Carlos ChernovArgentinaWriting2010
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Besides the story they tell, books contains unavoidably another two: the story about how they were written and the story of their public destiny.

 

I went to Civitella Ranieri Castle with the purpose of writing a novel about oddity and loneliness, and I found that the circumstances of my life there, reminded me of feelings that were similar to the novel’s story and tone.

 

If you desire it, the castle offers a situation of loneliness, of magnificent isolation, (not the one of The Ivory Tower –Civitella Ranieri’s were made from austere stone-) but an isolation that allows great concentration at work. I passed that season in a state of strangeness: far from my reassuring routines and my native tongue, surrounded by people that I’ve never seen before, and who were to accompany me for a considerable period of time. The strangeness faded away when I realized that we constituted a sort of brotherhood, united by a familiar air.

 

Amo, the title of the novel I´m writing nowadays, deserves a few words.


In Spanish, “Amo”, means master, but in a very strong sense, as the opposite of slave. Like in Hegel´s Master-slave dialectic. But it´s also the first singular person in the present tense of the verb “to love”. So, “Amo” has the meanings of “Master” and/or “I love”. And who are our masters? Death and Love, Eros and Tanatos, who fight an immemorial war inside us. We are their battlefields.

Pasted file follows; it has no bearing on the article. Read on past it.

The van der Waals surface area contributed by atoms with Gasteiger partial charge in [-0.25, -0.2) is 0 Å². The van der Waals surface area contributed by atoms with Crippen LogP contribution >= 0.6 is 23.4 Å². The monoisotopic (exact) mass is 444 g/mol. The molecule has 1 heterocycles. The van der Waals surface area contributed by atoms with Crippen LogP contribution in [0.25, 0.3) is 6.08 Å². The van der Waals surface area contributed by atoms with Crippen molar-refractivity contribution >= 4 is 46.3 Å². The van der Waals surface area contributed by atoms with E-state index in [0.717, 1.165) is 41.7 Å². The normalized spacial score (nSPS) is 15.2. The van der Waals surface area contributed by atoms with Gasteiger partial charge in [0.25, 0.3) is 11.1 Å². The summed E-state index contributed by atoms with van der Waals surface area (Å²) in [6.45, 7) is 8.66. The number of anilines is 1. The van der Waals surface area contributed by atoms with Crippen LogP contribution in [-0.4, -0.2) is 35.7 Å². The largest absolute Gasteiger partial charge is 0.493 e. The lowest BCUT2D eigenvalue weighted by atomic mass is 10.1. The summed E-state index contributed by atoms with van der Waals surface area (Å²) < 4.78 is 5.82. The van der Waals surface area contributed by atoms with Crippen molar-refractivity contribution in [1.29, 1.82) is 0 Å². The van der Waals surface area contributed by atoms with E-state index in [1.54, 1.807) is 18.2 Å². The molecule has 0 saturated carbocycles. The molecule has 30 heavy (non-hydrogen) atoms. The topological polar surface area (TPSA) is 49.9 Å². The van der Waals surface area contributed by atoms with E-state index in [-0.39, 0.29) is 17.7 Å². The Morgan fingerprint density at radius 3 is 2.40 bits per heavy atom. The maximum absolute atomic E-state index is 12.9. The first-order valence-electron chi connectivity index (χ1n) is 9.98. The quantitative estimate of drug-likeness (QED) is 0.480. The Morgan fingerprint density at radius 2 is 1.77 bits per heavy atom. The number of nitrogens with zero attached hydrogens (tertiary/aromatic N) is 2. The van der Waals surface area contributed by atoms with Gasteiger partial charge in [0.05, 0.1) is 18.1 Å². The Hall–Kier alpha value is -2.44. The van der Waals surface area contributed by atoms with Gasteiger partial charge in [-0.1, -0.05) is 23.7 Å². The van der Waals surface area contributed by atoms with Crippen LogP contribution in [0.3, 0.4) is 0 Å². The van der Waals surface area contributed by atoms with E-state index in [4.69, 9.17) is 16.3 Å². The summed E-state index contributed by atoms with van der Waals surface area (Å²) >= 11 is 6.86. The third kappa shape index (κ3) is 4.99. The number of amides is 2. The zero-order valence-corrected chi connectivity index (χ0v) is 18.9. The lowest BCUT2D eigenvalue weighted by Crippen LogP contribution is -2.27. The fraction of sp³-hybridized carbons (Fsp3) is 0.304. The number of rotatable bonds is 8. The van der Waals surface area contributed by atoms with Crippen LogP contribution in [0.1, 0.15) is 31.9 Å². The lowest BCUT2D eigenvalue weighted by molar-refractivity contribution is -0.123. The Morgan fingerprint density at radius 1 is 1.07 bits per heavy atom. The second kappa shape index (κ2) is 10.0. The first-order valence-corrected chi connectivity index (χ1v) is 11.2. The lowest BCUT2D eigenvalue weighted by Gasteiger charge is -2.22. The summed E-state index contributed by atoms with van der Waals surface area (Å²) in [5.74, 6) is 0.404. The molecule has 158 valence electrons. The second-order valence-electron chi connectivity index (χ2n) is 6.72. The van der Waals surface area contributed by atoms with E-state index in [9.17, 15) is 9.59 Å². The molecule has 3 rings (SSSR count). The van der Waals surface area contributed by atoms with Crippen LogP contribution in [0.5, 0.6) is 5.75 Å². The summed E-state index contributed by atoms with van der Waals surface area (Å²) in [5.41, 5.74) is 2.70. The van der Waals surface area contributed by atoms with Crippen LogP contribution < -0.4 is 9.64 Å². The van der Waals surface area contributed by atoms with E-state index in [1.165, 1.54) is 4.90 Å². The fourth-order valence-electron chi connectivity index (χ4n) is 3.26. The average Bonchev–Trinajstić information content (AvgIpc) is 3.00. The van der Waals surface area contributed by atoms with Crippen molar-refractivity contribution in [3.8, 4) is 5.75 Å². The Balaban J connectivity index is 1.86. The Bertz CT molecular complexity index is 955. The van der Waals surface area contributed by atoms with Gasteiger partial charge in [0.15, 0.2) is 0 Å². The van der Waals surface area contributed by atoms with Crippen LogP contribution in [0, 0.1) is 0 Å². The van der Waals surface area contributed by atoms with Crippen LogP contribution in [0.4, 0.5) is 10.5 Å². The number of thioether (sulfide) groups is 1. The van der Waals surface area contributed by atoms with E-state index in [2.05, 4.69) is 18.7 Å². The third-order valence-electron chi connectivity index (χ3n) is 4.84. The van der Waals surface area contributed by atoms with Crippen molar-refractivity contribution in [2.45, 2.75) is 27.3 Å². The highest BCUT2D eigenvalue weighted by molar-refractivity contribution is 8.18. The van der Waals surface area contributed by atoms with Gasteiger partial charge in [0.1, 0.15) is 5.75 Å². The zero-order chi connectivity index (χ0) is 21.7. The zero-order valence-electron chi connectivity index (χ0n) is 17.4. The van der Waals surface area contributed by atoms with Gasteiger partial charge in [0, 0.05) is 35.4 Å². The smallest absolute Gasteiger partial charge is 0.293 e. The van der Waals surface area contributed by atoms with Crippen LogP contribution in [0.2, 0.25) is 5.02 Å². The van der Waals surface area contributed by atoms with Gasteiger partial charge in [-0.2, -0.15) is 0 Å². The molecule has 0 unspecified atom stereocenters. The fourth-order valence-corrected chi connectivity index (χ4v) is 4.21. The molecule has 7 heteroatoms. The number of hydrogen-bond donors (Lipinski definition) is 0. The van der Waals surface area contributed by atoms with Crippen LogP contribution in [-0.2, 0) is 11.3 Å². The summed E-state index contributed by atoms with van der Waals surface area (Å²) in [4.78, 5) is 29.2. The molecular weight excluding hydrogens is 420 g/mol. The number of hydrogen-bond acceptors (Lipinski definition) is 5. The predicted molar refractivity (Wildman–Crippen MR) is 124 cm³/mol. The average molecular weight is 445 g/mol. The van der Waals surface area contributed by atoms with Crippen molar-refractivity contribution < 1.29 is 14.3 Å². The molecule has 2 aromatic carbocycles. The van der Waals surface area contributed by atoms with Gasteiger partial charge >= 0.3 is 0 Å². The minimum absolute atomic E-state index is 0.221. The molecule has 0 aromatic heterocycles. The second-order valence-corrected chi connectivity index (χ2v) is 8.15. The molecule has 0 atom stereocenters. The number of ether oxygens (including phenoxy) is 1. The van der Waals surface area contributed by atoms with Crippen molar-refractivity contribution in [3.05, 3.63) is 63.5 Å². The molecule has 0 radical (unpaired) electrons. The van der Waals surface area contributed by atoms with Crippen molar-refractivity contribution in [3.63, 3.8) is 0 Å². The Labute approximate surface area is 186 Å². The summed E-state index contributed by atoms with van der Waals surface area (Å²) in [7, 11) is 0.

First page of 'Amo'

 

At weekends his parents take him to a Jewish club in Tigre. They usually stay at a park with trees near the river. While adults are cooking barbecue, children are playing football or hide and seek. Most children enjoy hiding themselves under a group of pines. Some of their branches grow almost touching the ground, so low that they form a kind of cave in which the children need to crouch down to enter. Inside there, a concrete flagstone lies; the oldest children say it is a tomb – now Alberto thinks it was the cap of a pipe or of a septic tank, but at that time he was convinced it was a tomb-. The oldest children tell them dead bodies decompose under the ground and worms eat them.


This disclosure frightens him as well as causes a weird effect within him: he can’t believe it, and at the same time he thinks that it is true. He doubts. He thinks that it is impossible they may have such a horrible destination -he wonders what they might have done to be punished with such cruelty-, however, it sounds true, perhaps precisely because it is horrible. Alberto remains sad and scared. He does not want to talk about that topic with his parents as he is afraid they may tell him that it is true, death is like that. He is not the same anymore. Sometimes he is pervaded by a feeling of strangeness which, at some moments, relieves his distress. He is calmed down by adopting a skeptical attitude; looking at reality from aside, as if he got out of the scene, not to sit down in the stall to watch the play; but to get behind the scenes, studying suspiciously both the actors and the audience, those ones who represent as well as those who believe that what is happening on the stage is true.


Just some time later, his maternal grandmother dies. That day he has visited her with her mother by chance. They open the door with their keys –the grandmother cannot open the door, she is bedridden-. While his mother enters the bedroom to see her, he is delayed in the kitchen looking for some biscuits. Suddenly, his mother runs out of the bedroom and phones a doctor; she is crying so much that she can hardly speak. He takes the opportunity to enter the bedroom. His grandma is in bed, she seems to be sleeping; he touches her face, she is not even cold. Apparently, dying is not different from sleeping. Reality is not interested in looking realistic. But, although he does not notice any change, he knows his grandma has experienced a definitive one: she has died and soon her body will decompose and worms will eat it.